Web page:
Jason Oke at Leo Burnett Toronto has written a post about his perspective on planning processes, which he shared in the account planning class of the Miami Ad School, Minneapolis. It makes me happy to read posts like this. I sense hope.
In his post, Jason also points to five ‘seemingly’ obvious principles for planners. Seemingly I say because I don’t think these can be emphasized firmly enough as a majority of these tends to be forgotten in the grind of daily office madness and ridiculous time constraints. Go and read Jason’s post here.
“I guess the closest we can come to a process is to be open to things when they do happen and seeing where everything takes you.”
This is planning to me. It sums it up. And it indirectly speaks of the need to approach client briefs with gut-feel and intuition first and foremost before the left brain gets switched on to analyze, rationalize and validate intuitively driven thoughts and hypotheses. Now don’t get me wrong, planners definitely need to use both hemispheres of the brain. A lot. But as much as IQ is important, EQ which fundamentally is the ability to empathize with fellow human beings and be tuned into things around you is absolutely critical. In my opinion, it’s what makes or breaks planning and planners; it’s what decides if planning can help creatives do great work or if creatives simply want to kill planners.
The planning style of those I call IQ planners – planners who rely predominantly on left brain processing in their work – tend to find both comfort and refuge in various planning processes, most of which are preconditioned to linearity of thought. These people have a deterministic relationship with numbers and planning as a whole. To utter words such as ‘randomness’ and ‘hunches’ makes them shit in their pants. You have been warned! IQ planners invariably start working on a new brief by looking at the data available. And this is likely to be category data.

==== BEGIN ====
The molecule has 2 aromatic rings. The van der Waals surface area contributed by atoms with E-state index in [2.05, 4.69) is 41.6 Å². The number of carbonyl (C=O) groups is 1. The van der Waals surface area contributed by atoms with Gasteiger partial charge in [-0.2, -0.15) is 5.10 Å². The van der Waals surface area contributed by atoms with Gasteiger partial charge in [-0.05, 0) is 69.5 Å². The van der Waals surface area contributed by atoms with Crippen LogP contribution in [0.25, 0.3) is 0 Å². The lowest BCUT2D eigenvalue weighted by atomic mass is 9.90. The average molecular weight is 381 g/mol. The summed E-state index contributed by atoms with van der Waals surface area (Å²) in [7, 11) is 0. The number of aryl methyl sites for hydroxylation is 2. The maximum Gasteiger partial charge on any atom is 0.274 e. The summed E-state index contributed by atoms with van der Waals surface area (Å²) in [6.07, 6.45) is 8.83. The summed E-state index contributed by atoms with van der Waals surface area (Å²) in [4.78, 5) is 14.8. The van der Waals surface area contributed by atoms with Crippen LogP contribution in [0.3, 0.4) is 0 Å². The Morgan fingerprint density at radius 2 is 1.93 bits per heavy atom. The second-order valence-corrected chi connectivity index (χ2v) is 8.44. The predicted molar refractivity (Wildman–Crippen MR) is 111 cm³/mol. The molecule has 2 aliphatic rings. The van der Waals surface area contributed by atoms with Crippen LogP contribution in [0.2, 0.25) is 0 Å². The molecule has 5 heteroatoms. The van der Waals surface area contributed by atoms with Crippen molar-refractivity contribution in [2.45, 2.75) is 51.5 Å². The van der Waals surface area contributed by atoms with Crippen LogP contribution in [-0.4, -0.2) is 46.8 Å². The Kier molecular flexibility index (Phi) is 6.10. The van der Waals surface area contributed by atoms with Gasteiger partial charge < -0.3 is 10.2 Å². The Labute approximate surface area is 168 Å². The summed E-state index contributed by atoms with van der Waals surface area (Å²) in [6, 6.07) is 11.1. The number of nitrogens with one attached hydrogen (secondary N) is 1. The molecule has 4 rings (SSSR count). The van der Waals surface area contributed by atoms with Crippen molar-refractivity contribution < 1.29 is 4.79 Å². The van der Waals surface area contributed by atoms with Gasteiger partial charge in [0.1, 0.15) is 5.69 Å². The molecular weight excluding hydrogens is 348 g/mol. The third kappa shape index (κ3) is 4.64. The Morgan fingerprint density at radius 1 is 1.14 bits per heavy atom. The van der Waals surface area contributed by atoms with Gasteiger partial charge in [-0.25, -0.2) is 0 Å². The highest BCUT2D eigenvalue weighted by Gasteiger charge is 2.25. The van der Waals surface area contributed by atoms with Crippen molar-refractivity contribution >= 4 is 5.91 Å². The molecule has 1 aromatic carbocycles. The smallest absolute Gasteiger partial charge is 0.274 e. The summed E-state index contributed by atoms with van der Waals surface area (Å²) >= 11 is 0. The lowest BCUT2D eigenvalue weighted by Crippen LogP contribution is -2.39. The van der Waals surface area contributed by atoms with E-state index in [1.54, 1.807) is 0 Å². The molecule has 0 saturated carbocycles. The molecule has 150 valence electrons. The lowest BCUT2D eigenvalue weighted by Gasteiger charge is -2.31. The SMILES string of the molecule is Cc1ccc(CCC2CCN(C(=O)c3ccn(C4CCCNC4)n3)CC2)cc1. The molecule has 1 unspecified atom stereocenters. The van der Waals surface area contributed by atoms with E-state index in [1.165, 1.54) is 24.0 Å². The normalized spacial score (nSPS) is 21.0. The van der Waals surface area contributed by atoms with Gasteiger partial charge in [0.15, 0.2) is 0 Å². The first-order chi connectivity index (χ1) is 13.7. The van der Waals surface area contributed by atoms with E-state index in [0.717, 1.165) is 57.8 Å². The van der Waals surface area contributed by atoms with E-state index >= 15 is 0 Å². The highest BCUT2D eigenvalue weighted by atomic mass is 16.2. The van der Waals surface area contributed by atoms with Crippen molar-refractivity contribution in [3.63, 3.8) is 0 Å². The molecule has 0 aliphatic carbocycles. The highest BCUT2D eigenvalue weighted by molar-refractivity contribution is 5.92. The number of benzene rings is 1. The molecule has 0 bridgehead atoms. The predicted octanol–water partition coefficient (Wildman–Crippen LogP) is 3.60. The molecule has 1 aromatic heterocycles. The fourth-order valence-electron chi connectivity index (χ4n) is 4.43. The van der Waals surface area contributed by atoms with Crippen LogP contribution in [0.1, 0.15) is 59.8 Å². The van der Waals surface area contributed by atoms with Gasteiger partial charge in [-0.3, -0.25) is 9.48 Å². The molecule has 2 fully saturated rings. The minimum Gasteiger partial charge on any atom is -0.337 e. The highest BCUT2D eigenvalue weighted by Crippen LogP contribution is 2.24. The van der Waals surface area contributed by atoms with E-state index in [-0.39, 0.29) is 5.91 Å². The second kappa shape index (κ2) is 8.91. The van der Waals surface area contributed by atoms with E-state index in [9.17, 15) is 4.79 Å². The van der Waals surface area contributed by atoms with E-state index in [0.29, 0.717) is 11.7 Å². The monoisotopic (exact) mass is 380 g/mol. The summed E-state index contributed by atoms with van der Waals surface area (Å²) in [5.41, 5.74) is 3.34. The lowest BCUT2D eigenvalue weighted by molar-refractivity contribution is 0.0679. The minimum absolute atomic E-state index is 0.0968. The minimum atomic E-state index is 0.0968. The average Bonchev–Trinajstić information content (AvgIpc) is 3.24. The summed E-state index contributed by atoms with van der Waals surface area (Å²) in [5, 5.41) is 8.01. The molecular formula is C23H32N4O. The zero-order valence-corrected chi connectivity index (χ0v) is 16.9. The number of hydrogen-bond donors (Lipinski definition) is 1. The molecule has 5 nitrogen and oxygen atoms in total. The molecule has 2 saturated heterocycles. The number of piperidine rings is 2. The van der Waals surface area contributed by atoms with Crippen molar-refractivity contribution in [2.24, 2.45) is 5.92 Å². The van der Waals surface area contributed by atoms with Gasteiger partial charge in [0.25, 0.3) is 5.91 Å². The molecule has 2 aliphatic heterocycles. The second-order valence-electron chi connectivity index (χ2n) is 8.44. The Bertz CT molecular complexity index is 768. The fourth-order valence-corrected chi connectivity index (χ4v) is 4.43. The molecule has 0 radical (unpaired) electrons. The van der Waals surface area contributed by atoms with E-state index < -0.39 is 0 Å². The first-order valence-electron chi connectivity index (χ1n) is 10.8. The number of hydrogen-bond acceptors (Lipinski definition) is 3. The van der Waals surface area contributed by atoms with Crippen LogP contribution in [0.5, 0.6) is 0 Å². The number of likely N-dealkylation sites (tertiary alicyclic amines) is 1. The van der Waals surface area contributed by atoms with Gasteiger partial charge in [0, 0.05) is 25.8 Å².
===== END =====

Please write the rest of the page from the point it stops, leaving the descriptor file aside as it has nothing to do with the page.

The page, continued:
The other kind of planners, those I call EQ planners – people who favour a more intuitive, fluid and creative approach to problem solving – tend to consult their gut and they choose a more emotionally guided approach as they set out on their journey towards answering a brief. (Please note that I just said “emotionally driven”, not “irrationally driven” – these are two very different things) These guys do get down to the data eventually, of course they do, but the basic premise on which they operate, be it consciously or subconsciously, is the assumption that the data will only yield answers to the questions that have already been asked.
Presentations and documents written by IQ planners often resemble the kind of documents a management consultant produces, whereas those written by EQ planners tend to focus more on telling human stories and relate to a broader consumer life context in what they write. Undeniably, both have their place in business. However, in the communication industry where the link between brands and human emotion is what we deal in, one is indefinitely more important than the other if you ask me.
Jason is an EQ planner…..probably one with a very healthy IQ as well. Thank God for people like that!
Is there a point in this all this drivel? Well, you’ll be the judge of that. But whatever your conclusion, you may want to ask yourself what kind of planner you are?